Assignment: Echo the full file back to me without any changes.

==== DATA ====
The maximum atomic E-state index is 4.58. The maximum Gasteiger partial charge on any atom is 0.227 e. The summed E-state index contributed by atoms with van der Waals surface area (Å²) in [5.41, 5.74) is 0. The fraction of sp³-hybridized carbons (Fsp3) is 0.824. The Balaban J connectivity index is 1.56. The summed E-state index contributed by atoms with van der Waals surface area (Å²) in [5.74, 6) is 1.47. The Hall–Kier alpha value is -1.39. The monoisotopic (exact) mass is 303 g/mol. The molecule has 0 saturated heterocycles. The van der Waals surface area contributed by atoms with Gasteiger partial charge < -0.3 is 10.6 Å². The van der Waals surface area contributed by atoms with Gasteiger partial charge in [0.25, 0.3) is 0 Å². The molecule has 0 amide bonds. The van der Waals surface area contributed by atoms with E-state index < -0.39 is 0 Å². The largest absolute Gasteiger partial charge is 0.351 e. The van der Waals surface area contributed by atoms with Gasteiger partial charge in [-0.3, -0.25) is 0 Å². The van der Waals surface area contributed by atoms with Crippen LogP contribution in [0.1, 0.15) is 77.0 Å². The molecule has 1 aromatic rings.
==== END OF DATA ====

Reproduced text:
The maximum atomic E-state index is 4.58. The maximum Gasteiger partial charge on any atom is 0.227 e. The summed E-state index contributed by atoms with van der Waals surface area (Å²) in [5.41, 5.74) is 0. The fraction of sp³-hybridized carbons (Fsp3) is 0.824. The Balaban J connectivity index is 1.56. The summed E-state index contributed by atoms with van der Waals surface area (Å²) in [5.74, 6) is 1.47. The Hall–Kier alpha value is -1.39. The monoisotopic (exact) mass is 303 g/mol. The molecule has 0 saturated heterocycles. The van der Waals surface area contributed by atoms with Gasteiger partial charge < -0.3 is 10.6 Å². The van der Waals surface area contributed by atoms with Gasteiger partial charge in [0.25, 0.3) is 0 Å². The molecule has 0 amide bonds. The van der Waals surface area contributed by atoms with E-state index < -0.39 is 0 Å². The largest absolute Gasteiger partial charge is 0.351 e. The van der Waals surface area contributed by atoms with Gasteiger partial charge in [-0.3, -0.25) is 0 Å². The van der Waals surface area contributed by atoms with Crippen LogP contribution in [0.1, 0.15) is 77.0 Å². The molecule has 1 aromatic rings.